Objective: The purpose of this study was to determine whether custom insoles tailored to contours of the barefoot pressure distribution and shape of a patient's foot can reduce plantar pressures in the metatarsal head (MTH) region to a greater extent than conventional custom insoles.
Research design and methods: Seventy regions of elevated barefoot pressures (mean peak 834 kPa under MTHs) were identified in 20 subjects with diabetes. Foam box impressions of their feet were sent to three different orthotic supply companies for fabrication of custom insoles. One company was also given plantar pressure data, which were incorporated into the insole design. Measurements of in-shoe plantar pressures were recorded during gait for the three custom insoles in a flexible and a rocker-bottom shoe. Peak pressure and force-time integral were extracted for analysis.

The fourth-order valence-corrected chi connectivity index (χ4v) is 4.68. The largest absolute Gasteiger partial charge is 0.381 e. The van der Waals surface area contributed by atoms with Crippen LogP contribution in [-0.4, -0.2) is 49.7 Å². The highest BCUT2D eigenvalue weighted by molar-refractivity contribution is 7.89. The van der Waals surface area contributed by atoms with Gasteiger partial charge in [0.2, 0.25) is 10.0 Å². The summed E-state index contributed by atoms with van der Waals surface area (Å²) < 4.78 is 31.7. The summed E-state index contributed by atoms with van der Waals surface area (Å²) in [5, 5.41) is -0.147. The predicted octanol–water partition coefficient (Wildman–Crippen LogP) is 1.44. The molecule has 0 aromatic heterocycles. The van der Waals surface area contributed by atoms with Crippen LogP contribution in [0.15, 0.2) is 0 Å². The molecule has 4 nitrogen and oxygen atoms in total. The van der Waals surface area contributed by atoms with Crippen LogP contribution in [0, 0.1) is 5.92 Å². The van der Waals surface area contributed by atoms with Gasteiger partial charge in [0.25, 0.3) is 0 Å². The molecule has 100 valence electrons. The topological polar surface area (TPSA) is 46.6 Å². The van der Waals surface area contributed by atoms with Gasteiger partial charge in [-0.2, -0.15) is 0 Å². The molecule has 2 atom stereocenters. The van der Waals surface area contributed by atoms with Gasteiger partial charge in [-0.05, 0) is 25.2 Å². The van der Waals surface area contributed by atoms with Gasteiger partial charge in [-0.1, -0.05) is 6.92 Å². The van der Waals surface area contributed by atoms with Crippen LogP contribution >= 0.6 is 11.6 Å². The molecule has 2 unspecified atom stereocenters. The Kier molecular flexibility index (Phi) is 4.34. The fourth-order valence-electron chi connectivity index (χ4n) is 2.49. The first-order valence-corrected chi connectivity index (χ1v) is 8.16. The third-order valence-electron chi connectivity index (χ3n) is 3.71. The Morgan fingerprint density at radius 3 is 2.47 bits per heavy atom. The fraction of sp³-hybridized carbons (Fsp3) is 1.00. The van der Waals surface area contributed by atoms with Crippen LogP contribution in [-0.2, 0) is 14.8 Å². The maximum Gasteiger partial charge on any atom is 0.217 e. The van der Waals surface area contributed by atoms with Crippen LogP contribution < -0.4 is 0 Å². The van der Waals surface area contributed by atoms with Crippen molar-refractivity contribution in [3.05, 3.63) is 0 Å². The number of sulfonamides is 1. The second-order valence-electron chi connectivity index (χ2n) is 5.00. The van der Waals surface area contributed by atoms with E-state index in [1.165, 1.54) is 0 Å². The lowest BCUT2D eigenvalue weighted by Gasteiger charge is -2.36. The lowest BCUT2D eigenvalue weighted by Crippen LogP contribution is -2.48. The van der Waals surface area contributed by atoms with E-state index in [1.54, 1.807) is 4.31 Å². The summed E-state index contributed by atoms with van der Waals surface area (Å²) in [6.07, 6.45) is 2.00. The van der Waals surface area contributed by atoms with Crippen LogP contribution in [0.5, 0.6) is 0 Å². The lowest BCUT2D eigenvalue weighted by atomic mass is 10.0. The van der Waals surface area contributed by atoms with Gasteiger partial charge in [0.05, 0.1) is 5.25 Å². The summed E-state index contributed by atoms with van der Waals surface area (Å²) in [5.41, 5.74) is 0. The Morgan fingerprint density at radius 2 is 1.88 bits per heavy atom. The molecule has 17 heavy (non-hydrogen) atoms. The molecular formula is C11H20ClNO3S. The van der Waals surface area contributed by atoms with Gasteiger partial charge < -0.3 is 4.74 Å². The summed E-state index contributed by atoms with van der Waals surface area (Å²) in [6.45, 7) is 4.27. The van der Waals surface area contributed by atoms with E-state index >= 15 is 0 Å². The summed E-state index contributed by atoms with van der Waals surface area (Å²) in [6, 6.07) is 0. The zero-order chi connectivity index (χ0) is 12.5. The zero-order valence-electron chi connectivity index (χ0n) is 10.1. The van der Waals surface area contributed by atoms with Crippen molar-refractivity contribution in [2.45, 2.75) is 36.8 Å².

Results: In 64 of 70 regions, the shape-plus-pressure-based insole in the flexible shoe achieved superior unloading compared with the two shape-based insoles. On average, peak pressure was reduced by 32 and 21% (both P <or= 0.0001) and force-time integral by 40 and 34% (both P < 0.0001) compared with the shape-based insoles. At the midfoot, force-time integral was increased by 51 and 33% (both P < 0.01). Similar trends were found using the rocker-bottom shoe.
Conclusions: Compared with insoles based only on shape, the use of foot shape with barefoot plantar pressure measurements in designing custom insoles results in enhanced offloading of high-pressure areas under the forefoot. This offloading was achieved by a greater transfer of load to the midfoot without additional loading of other forefoot structures.